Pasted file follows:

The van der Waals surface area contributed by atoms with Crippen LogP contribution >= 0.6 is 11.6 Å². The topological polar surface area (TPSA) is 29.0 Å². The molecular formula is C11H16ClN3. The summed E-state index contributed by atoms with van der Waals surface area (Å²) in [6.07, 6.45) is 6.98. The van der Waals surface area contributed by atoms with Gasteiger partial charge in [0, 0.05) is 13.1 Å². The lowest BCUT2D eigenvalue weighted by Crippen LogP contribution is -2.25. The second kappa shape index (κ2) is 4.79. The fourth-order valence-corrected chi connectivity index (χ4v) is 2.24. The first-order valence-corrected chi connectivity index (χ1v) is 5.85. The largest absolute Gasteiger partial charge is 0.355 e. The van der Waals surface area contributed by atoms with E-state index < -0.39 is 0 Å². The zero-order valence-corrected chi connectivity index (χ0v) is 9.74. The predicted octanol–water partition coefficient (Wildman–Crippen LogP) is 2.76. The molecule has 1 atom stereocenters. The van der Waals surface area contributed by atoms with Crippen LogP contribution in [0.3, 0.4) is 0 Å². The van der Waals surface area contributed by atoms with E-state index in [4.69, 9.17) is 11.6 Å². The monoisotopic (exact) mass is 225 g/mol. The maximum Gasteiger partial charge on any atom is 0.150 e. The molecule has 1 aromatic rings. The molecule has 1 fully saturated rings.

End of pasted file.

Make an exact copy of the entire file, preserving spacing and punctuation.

The van der Waals surface area contributed by atoms with Crippen LogP contribution >= 0.6 is 11.6 Å². The topological polar surface area (TPSA) is 29.0 Å². The molecular formula is C11H16ClN3. The summed E-state index contributed by atoms with van der Waals surface area (Å²) in [6.07, 6.45) is 6.98. The van der Waals surface area contributed by atoms with Gasteiger partial charge in [0, 0.05) is 13.1 Å². The lowest BCUT2D eigenvalue weighted by Crippen LogP contribution is -2.25. The second kappa shape index (κ2) is 4.79. The fourth-order valence-corrected chi connectivity index (χ4v) is 2.24. The first-order valence-corrected chi connectivity index (χ1v) is 5.85. The largest absolute Gasteiger partial charge is 0.355 e. The van der Waals surface area contributed by atoms with E-state index < -0.39 is 0 Å². The zero-order valence-corrected chi connectivity index (χ0v) is 9.74. The predicted octanol–water partition coefficient (Wildman–Crippen LogP) is 2.76. The molecule has 1 atom stereocenters. The van der Waals surface area contributed by atoms with Crippen LogP contribution in [0.3, 0.4) is 0 Å². The van der Waals surface area contributed by atoms with E-state index in [4.69, 9.17) is 11.6 Å². The monoisotopic (exact) mass is 225 g/mol. The maximum Gasteiger partial charge on any atom is 0.150 e. The molecule has 1 aromatic rings. The molecule has 1 fully saturated rings.